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Low-Carb Diet Disputed

Dietitians say study of Atkins' diet no proof it's healthy

By Neil Sherman
HealthSCOUT Reporter

TUESDAY, Feb. 22 (HealthSCOUT) -- Results from a short-term study partly sponsored by the Atkins Center for Complementary Medicine, not surprisingly, show that the low-carbohydrate diet, which hit the bestseller lists 20 years ago and has had a recent resurgence of popularity, is safe and effective.

But a spokesman for the American Dietetic Association says it's way too early to tell if the diet is safe.

"I wouldn't jump on the bandwagon," says Elizabeth Ward, a spokesperson for the American Dietetic Association, and a registered dietitian and consultant in Boston. "This study is just too short term. It has not been in existence long enough to find out if the diet has an effect on bone and kidney health."

The cornerstone of the diet designed by cardiologist Dr. Robert C. Atkins is the idea that because carbohydrates take longer to process, the body burns fat quicker if there are no carbohydrates to be digested.

In other words, eat all the meat, fish, eggs, cheese and butter you want but keep carbohydrates and high-sugar foods -- fruits, breads, pasta, cereal, and starchy vegetables -- to a bare minimum. How much is minimum? In the first two weeks of the Atkins diet, you're allowed 20 carb grams a day. One banana has 26. The diet adds in multi-vitamins, fish-oil supplements and exercise.

"In our own practice, we are confident that there are no adverse affects, long term, with the Atkins diet," says Colette Heimowitz, the director of nutrition at the Atkins Center. "We wanted to do research that would prove the safety and efficacy of the diet and therefore encourage researchers and governmental agencies to feel obligated to sponsor longer term research."

According to Heimowitz the Atkins Center partially funded research at the Durham, N.C., VA Medical Center to check out the diet's safety and effectiveness. Dr. Eric Westman is the study's principal investigator and an assistant professor of medicine, department of medicine, Duke University.

"Dr. Eric Westman is in the midst of a prospective study of 41 patients who have not been on the diet. Our only involvement has been that we told Westman how the diet should be done and provided him with our supplements," Heimowitz says.

According to Heimowitz, Westman has "found beneficial cholesterol, triglycerides and a significant increase in HDL or 'good' cholesterol levels in the 41 patients after four months on our diet."

Westman reported that the 41 patients, all healthy and slightly obese, lost an average of 21.3 pounds over the four months. "There was significant reduction in serum total cholesterol of 6.1 percent; a reduction in serum triglycerides of 39.9 percent; and a significant increase in "good" cholesterol of 7.2 percent. "This dietary program works for weight loss," stated Westman. It helps these blood fats over four months, he added. "Because of the changes in blood chemistries, further research is needed to resolve the long-term effects of these metabolic changes, especially in people with other medical conditions." Westman reported his results recently at the annual meeting of the Southern Society of General Internal Medicine in New Orleans.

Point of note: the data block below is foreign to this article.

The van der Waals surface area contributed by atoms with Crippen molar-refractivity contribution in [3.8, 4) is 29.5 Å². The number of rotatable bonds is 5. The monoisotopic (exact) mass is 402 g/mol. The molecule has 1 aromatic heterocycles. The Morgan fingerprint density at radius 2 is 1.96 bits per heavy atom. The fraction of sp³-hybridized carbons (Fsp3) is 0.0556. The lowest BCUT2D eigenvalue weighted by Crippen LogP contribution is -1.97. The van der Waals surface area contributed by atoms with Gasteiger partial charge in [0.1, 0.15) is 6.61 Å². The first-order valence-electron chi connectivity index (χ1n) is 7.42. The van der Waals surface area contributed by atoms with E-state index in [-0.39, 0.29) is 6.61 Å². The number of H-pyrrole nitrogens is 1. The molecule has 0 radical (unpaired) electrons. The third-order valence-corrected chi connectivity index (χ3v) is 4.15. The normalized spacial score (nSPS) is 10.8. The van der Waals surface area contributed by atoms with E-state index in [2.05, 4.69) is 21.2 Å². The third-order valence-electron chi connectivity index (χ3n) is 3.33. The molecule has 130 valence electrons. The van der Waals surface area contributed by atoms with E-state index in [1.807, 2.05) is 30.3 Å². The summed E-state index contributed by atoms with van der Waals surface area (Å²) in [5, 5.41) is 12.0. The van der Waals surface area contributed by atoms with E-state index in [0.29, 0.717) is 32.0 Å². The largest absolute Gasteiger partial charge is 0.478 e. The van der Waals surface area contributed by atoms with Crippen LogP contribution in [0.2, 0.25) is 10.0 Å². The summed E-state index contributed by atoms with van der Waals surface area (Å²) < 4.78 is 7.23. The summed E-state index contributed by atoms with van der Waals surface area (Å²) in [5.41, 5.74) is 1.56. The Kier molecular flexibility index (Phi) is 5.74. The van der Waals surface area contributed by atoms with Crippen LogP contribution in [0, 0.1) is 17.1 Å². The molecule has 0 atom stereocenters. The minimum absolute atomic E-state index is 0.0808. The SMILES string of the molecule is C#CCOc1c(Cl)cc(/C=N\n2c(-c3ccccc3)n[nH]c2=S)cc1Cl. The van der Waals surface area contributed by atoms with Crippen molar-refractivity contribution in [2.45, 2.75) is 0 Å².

Critics of the diet say that side effects can include nausea, headaches, tiredness and bad breath and can worsen gout (a form of arthritis) and kidney disease and increase your risk of heart disease and cancer.

Heimowitz says that the diet has no adverse effect on the liver or kidney. And Westman found no bad side effects other than some bad breath, headaches and constipation.

The acid body

Nutritionists are not convinced. Ward says that a diet high in animal protein creates an acidic environment within the body. "When that happens, calcium in bone tissue is used to buffer the acidity. What you get is a lot of bone loss from bones when you're on a high protein diet," Ward says.

"It's just not a balanced way to eat," Ward says. "You'll lose weight, no doubt, but the diet bashes food and like any diet, it will ultimately fail.

Low-carb diets fail "because they don't teach you how to change your eating habits for life, and they never really dealt with all the issues underneath being obese," Ward says.

"Anyone can lose weight on a diet," she says. "The hard part, the important part, is maintaining the loss."

What To Do

There's no substitute for self-discipline, and losing weight is no exception to this rule. Eating less and exercising more are the two pillars of weight loss. Talk to your doctor before you start any weight-loss program.

Keep in mind, also, that the people in this study were healthy and hadn't been on any diet program, prescription drugs or diet pills for months before the study began. They also did 20 minutes of exercise three times a week, which may be a factor in both weight loss and helping blood serum chemistry.

Stay tuned: This study is in its seventh month, and the researchers will undoubtedly have more to say soon.

Here's a review of 1992's Dr. Atkins' New Diet Revolution book done as one of the Good Housekeeping Institute Reports. It details the pluses (none) and minuses (many) of the diet and give the book at "two-thumbs down" rating. On the other side, this ABCNews story tells how such former chubbies as singer Stevie Nicks, real estate mogul Donald Trump and others lost weight on the diet and gives a balanced view of its good and bad points, including a spirited defense by Atkins himself.

For more information on the diet, see The Atkins Center.

If you want to see what the government -- and mainstream nutritionists -- view as the ideal diet, check out the food pyramid and daily nutritional suggestions of the U.S. Department of Agriculture

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